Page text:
So far, in previous articles, we’ve examined how to incorporate individual Lottie animations into a web project.

Today, we’ll go a step further and discuss how to integrate Lottie animations with WordPress using Contact Form 7 (CF7), the most popular WordPress form plugin out there.

What We’ll be Building

Check a quick video demo of the WordPress form in action and notice the animations that fire each time the submit button is clicked:

Note #1: for this demo, I’m using CF7’s latest version (5.4) at the time of this writing.

Note #2: this tutorial assumes that you are somewhat familiar with WordPress, Contact Form 7, and Lottie Player.

1. Grab a Loading Animation

As a first step, we have to find a loading animation. For this demonstration, we're going to use a loading animation with success and failure states created by Joe Woodward.

The animation that we'll include into our form

This animation includes 841 frames in total. From these, frames between 0 and 385 play its success state, while frames between 419 and 819 play its failure one. Keep an eye on these numbers as we'll use them later on.

2. Create the Contact Form

Now that we selected the desired animation, let’s create the form from the WordPress dashboard.

We’ll use a combination of Contact Form 7 shortcodes along with some custom HTML.

The form will include:

  • Two required input elements
  • A required textarea element
  • A submit button
  • The lottie-player that will initially be hidden.

Here’s the code that we have to add to the Contact Form 7 editor:

<h1>Contact Us</h1>
  <li class="form-wrapper">
    <label for="your-fullname">Full Name</label>
    [text* your-fullname id:your-fullname]
  <li class="form-wrapper">    
    <label for="your-email">Email</label>
    [email* your-email id:your-email]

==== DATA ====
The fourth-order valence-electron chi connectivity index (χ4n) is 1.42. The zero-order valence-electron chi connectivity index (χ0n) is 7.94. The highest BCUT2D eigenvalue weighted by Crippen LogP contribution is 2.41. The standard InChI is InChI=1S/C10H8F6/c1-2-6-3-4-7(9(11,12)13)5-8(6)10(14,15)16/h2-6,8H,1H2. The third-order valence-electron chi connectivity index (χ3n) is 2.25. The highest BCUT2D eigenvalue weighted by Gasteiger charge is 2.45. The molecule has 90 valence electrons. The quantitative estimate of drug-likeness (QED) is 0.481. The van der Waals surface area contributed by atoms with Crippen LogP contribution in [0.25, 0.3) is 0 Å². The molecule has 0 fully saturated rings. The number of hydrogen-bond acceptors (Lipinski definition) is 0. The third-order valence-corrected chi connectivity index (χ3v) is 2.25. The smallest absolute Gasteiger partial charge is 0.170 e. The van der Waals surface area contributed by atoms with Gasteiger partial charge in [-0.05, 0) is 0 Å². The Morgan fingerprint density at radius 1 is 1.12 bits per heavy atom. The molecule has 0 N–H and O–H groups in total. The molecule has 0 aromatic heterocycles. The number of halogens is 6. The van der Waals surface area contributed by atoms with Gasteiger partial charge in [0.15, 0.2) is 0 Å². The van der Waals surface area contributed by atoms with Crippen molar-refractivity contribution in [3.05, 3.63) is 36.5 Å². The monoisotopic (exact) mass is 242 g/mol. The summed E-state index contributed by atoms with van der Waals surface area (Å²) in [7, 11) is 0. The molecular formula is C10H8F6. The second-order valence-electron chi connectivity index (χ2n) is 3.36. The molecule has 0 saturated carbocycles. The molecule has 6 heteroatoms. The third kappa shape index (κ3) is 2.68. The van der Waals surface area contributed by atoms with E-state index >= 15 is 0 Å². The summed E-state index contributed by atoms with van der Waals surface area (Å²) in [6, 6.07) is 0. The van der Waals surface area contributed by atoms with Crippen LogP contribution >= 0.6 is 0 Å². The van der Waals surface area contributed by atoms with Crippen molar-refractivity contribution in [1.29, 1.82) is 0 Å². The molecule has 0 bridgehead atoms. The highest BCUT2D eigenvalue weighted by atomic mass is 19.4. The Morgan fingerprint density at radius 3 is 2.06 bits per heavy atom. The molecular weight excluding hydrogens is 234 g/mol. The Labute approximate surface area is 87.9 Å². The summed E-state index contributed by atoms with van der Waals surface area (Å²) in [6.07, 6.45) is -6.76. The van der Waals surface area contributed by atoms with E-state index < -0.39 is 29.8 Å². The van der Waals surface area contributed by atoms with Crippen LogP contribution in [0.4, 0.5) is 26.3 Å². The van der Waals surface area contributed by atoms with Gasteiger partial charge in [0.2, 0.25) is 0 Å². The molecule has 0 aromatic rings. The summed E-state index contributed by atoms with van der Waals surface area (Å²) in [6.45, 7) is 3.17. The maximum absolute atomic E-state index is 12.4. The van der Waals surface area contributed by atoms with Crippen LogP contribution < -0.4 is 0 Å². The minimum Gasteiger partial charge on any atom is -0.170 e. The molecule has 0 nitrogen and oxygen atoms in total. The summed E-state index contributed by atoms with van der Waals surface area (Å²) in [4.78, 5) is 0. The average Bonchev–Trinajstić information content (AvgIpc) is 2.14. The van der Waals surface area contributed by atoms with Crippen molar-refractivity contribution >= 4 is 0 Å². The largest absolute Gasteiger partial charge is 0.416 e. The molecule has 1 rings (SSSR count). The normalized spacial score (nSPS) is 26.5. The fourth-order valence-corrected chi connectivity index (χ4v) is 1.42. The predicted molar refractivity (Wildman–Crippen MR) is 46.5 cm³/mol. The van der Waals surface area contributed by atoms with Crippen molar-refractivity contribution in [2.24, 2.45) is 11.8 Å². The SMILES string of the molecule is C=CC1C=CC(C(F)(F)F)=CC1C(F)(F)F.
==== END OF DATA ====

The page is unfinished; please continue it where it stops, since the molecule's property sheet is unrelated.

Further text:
<li class="form-wrapper">
    <label for="your-message">Message</label>
    [textarea* your-message id:your-message]
  <li class="form-wrapper form-submit-wrapper">
    <button class="wpcf7-form-control wpcf7-submit">
    <lottie-player class="invisible" src="" speed="2" style="width: 50px; height: 50px;"></lottie-player>

3. Add the CSS Form Styles

Moving on, we’ll apply some form styles. We can either put them in a new CSS file or an existing one.

If we decide to create a new file, we have to enqueue it in the functions.php file of our project, like this (your destination folder or the file name may differ depending on your theme):

wp_enqueue_style( 'custom', get_template_directory_uri() . '/assets/css/custom.css' );

With regards to these styles, we’ll do the following things:

  • Position absolutely the lottie-player.
  • Define the invisible class that will visually hide an element. By default, the lottie-player will receive this class.
  • Hide the CF7’s ajax loader permanently and its output messages temporarily.
  • Define the show class that will show the appropriate CF7 elements.

Here are all the required styles:

–––––––––––––––––––––––––––––––––––––––––––––––––– */
.form-with-lottie-animations .form-submit-wrapper {
  position: relative;
  display: inline-block;

.form-with-lottie-animations .form-submit-wrapper lottie-player {
  position: absolute;
  top: 50%;
  left: 50%;
  transform: translate(-50%, -50%);

.form-with-lottie-animations .form-submit-wrapper .invisible {
  visibility: hidden;

/* CF7
–––––––––––––––––––––––––––––––––––––––––––––––––– */
.form-with-lottie-animations .wpcf7-not-valid-tip,
.form-with-lottie-animations .wpcf7-response-output,
.form-with-lottie-animations .ajax-loader {
    display: none;

.form-with-lottie-animations .show {
    display: block;

Consider the form-with-lottie-animations class. This is a class that we’ll give later to the form to isolate its styles and avoid potential conflicts.

These are the minimum necessary styles for making our form compatible with the selected animation. From here, we can also define additional styles. For example, the form layout that appears on the video is created with a Twenty Twenty's child theme. In the conclusion, there’s a link to a GitHub repo that contains all the theme files.